Greg Strand is EFCA executive director of theology and credentialing, and he serves on the Board of Ministerial Standing as well as the Spiritual Heritage Committee. He and his family are members of Northfield (Minnesota) EFC.
Earlier this year D. A. Carson was interviewed in Tabletalk. One of the questions asked addressed parenting, and how parents can best prepare their children to live out their Christian faith in the present-day in which their faith will likely be attacked. Carson’s response is wise, discerning and very helpful.
TT: What is the best way for parents to prepare their children for the attacks on their faith they may face in college?
DC: There is no formulaic answer and no guarantee. For a start, our children themselves are extraordinarily diverse. Many will be tempted by postmodern assumptions. Others will feel far greater threats from biologists, cosmologists, or psychologists who operate under the assumptions of raw atheism or, worse, functional atheism. All I can do is enumerate some values and practices in the home that seem to me to be wise, biblically faithful, and useful in mitigating the dangers. These are exemplary, not exhaustive.
First, the home should encourage vigorous Christian understanding. The most dangerous seedbed for intellectual rebellion is a home where faith is sentimental and even anti-intellectual, and where opponents are painted as ignorant knaves, because eventually our children discover that there are some really nice people who are atheists and agnostics, and they can present arguments in sophisticated, gentle, and persuasive fashion.
Similarly, the local church with young people who are heading off to college should be doing what it can to prepare them—first with a solid grasp of Christian essentials, and second with the rudiments of responsible apologetics.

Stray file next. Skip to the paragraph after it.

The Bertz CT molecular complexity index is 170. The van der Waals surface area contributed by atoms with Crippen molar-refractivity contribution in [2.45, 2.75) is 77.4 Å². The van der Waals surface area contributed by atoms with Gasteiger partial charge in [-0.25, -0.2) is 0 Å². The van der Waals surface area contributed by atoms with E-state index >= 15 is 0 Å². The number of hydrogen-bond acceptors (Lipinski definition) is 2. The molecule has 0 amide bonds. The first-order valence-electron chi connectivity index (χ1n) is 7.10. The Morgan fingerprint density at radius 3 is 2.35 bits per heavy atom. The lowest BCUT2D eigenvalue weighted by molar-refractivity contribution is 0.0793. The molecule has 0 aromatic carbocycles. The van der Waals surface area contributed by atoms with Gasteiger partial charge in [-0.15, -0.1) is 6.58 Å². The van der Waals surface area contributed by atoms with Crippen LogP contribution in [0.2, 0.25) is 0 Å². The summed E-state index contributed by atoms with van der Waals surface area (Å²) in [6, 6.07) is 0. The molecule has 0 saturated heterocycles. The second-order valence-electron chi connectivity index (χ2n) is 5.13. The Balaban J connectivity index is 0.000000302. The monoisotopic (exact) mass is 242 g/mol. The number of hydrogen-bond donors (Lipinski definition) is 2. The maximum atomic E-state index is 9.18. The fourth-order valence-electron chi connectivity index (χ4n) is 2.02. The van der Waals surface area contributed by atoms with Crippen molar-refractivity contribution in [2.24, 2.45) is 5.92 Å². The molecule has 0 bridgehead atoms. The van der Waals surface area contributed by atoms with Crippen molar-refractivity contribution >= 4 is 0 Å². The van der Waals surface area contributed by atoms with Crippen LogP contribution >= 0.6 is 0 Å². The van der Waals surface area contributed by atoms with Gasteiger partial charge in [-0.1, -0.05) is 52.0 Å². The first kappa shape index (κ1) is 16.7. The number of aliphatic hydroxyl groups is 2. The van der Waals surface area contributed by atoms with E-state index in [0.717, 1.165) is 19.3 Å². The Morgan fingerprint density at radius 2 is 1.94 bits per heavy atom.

At the same time, both the home and the church should be living out a Christian faith that is more than intellectually rigorous. It should be striving for biblically-faithful authenticity across the board: genuine love for God and neighbor, living with eternity in view, quickness to confess sin and seek reconciliation, a concern for the lost and the broken, faithfulness in praise and intercessory prayer, a transparent delight in holiness, and a contagious joy in God. Even if our children are sucked into intellectual nihilism for a while, over the long haul it is important that they remember what biblically-faithful Christianity looks like in the home and in the church.
Fourth, wisdom in shaping our kids demands more structure when they are young; more discussion, carefully monitored controls, and a safety net as they grow older; and a willingness, in most instances, to wait to be asked for advice when they have genuinely left the nest and are no longer dependent on our roof or our wallets.
Finally, pray for them. Pray for them especially diligently when you recognize, as you repeatedly will, that unless the Lord builds the house, those who labor do so in vain.
A few questions for you: